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Issued
Fri, December 10th, 2021 - 7:00AM
Expires
Sat, December 11th, 2021 - 7:00AM
Forecaster
John Sykes
High Avalanche Danger
Travel in avalanche terrain is not recommended. Avoid being on or beneath all steep slopes.
Avalanche risk The Bottom Line

The avalanche danger will remain HIGH today because we received up to 2′ of new snow in the past 24 hours, with most of that falling in the last 12 hours. Large human triggered avalanches 2-4′ deep will be very likely in the new snow, especially in areas that received recent wind loading. It is likely that avalanches in the new snow could step down to weak layers 4-6′ deep creating very large and destructive avalanches that could run into the valley bottoms. Travel in avalanche terrain is not recommended.

PORTAGE/PLACER VALLEYS: These areas also saw heavy snowfall over the past 24 hours which fell on top of a weak existing snowpack. Avalanches at the interface of the new snow and the old snow surface are very likely and very large avalanches on buried weak layers are likely.

SNUG HARBOR/LOST LAKE: Weather stations in Seward and Snug Harbor are showing up to a foot of new snow in the past 24 hours, which is a big load on top of a weak existing snowpack. Conservative terrain selection and awareness of steep slopes above you are essential.

Special Announcements
Fri, December 10th, 2021
Alpine
Above 2,500'
4 - High
Avalanche risk
Treeline
1,000'-2,500'
4 - High
Avalanche risk
Below Treeline
Below 1,000'
4 - High
Avalanche risk
0 - No Rating
1 - Low
2 - Moderate
3 - Considerable
4 - High
5 - Extreme
Avalanche risk Avalanche risk Avalanche risk Avalanche risk Avalanche risk
Travel Advice Generally safe avalanche conditions. Watch for unstable snow on isolated terrain features. Heightened avalanche conditions on specific terrain features. Evaluate snow and terrain carefully; identify features of concern. Dangerous avalanche conditions. Careful snowpack evaluation, cautious route-finding, and conservative decision-making essential. Very dangerous avalanche conditions. Travel in avalanche terrain not recommended. Extraordinarily dangerous avalanche conditions. Avoid all avalanche terrain.
Likelihood of Avalanches Natural and human-triggered avalanches unlikely. Natural avalanches unlikely; human-triggered avalanches possible. Natural avalanches possible; human-triggered avalanches likely. Natural avalanches likely; human-triggered avalanches very likely. Natural and human-triggered avalanches certain.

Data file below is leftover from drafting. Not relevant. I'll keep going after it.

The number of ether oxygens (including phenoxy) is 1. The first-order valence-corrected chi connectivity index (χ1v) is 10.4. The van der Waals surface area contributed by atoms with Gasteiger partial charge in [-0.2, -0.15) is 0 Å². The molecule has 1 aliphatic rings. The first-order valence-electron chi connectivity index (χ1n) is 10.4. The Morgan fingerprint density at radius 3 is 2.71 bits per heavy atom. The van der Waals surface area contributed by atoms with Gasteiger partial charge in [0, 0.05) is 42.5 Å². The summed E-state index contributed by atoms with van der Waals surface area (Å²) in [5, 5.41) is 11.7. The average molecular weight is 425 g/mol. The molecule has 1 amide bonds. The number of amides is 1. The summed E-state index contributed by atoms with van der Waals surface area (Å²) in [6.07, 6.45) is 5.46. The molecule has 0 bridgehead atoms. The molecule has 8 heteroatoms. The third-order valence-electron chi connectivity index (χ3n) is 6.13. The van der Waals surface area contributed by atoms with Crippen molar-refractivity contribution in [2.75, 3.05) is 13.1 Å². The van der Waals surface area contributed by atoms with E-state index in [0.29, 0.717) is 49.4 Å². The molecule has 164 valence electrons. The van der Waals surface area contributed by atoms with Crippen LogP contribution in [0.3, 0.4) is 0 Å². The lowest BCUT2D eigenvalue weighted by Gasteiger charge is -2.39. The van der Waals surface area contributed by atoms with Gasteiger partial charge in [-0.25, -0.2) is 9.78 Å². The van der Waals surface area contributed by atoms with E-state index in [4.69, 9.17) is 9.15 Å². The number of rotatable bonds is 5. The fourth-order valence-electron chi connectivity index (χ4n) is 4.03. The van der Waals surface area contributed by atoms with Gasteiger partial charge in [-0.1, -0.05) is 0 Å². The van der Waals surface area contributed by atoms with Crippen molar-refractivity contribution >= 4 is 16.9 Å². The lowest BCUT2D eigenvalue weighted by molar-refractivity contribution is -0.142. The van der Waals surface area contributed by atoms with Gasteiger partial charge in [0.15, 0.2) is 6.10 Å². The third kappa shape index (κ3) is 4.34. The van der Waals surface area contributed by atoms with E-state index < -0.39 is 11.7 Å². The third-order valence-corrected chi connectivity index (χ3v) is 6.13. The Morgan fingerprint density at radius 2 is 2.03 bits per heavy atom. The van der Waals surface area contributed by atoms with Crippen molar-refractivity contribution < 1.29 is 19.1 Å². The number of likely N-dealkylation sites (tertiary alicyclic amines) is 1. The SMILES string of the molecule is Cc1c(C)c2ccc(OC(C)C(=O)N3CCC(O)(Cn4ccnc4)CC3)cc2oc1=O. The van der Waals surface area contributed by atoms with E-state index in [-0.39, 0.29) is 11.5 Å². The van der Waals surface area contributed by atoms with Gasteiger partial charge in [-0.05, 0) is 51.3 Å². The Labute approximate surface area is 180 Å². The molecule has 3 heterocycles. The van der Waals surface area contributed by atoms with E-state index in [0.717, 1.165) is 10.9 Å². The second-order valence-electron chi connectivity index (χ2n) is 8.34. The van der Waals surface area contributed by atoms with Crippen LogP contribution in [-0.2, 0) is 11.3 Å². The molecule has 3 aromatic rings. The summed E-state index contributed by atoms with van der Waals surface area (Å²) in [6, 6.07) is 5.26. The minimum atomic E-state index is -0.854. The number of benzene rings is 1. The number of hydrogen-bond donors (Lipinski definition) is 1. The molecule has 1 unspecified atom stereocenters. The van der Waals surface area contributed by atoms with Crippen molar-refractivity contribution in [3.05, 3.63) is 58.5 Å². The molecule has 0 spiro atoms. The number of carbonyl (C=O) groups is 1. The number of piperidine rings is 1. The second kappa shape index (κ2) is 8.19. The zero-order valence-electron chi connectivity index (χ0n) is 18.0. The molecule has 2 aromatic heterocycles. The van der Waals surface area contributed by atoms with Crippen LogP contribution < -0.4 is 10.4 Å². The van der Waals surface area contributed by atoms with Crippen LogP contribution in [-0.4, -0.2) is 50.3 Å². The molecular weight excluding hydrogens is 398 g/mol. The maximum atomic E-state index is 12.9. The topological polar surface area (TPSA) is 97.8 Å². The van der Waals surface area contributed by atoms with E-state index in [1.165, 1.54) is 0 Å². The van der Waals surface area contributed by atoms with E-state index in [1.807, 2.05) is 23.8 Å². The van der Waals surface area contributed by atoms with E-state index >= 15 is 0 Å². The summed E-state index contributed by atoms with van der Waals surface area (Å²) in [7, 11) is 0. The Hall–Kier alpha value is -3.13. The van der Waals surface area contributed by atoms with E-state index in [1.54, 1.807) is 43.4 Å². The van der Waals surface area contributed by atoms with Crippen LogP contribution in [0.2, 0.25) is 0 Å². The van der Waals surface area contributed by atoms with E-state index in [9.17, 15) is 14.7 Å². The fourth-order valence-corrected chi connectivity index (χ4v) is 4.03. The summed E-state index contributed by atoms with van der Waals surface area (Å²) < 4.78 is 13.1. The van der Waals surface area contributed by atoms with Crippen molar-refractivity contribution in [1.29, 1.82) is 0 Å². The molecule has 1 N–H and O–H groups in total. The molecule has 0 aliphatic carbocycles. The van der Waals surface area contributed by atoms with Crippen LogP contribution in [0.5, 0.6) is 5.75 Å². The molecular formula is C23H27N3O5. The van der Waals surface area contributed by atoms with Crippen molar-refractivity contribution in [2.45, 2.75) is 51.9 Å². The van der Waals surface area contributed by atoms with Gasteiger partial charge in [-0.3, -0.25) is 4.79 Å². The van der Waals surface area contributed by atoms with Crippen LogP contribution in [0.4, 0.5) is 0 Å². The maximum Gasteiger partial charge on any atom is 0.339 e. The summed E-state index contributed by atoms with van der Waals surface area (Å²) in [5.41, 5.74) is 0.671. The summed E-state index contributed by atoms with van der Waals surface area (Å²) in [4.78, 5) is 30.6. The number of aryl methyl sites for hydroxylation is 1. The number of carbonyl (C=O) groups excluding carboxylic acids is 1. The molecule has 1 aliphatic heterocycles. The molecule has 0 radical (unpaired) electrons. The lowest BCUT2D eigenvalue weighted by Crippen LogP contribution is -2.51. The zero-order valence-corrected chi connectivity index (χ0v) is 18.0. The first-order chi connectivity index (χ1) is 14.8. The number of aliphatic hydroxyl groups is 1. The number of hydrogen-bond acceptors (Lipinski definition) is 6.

Avalanche Size and Distribution Small avalanches in isolated areas or extreme terrain. Small avalanches in specific areas; or large avalanches in isolated areas. Small avalanches in many areas; or large avalanches in specific areas; or very large avalanches in isolated areas. Large avalanches in many areas; or very large avalanches in specific areas. Very large avalanches in many areas.
Avalanche Problem 1
  • Storm Slabs
    Storm Slabs
  • Certain
    Very Likely
    Likely
    Possible
    Unlikely
    Likelihood
  • Historic (D4-5)
    Very Large (D3)
    Large (D2)
    Small (D1)
    Size
Storm Slabs
Storm Slab avalanches are the release of a cohesive layer (a slab) of new snow that breaks within new snow or on the old snow surface. Storm-slabs typically last between a few hours and few days (following snowfall). Storm-slabs that form over a persistent weak layer (surface hoar, depth hoar, or near-surface facets) may be termed Persistent Slabs or may develop into Persistent Slabs.

Likelihood of Avalanches
Terms such as "unlikely", "likely", and "certain" are used to define the scale, with the chance of triggering or observing avalanches increasing as we move up the scale. For our purposes, "Unlikely" means that few avalanches could be triggered in avalanche terrain and natural avalanches are not expected. "Certain" means that humans will be able to trigger avalanches on many slopes, and natural avalanches are expected.

Size of Avalanches
Avalanche size is defined by the largest potential avalanche, or expected range of sizes related to the problem in question. Assigned size is a qualitative estimate based on the destructive classification system and requires specialists to estimate the harm avalanches may cause to hypothetical objects located in the avalanche track (AAA 2016, CAA 2014). Under this schema, "Small" avalanches are not large enough to bury humans and are relatively harmless unless they carry people over cliffs or through trees or rocks. Moving up the scale, avalanches become "Large" enough to bury, injure, or kill people. "Very Large" avalanches may bury or destroy vehicles or houses, and "Historic" avalanches are massive events capable of altering the landscape.

Signal Word Size (D scale) Simple Descriptor
Small 1 Unlikely to bury a person
Large 2 Can bury a person
Very Large 3 Can destroy a house
Historic 4 & 5 Can destroy part or all of a village
More info at Avalanche.org

We have received 12 to 24″ of new snow in the past 24 hours, with the majority of that falling in a 12 hour period starting in the mid-afternoon yesterday. Turnagain pass saw the most snow with around 24+”, Girdwood 17″, and Summit Lake 2-4″. That is a big load to add to the snowpack in a short amount of time which could result in avalanches up to 2′ deep at the boundary between the new snow and old snow surface. The temperatures stayed below freezing throughout this storm so we can expect these storm slabs to exists on all aspects and elevations today. As the storm moves out this morning the potential for natural avalanches will decrease while human triggered avalanches will remain very likely.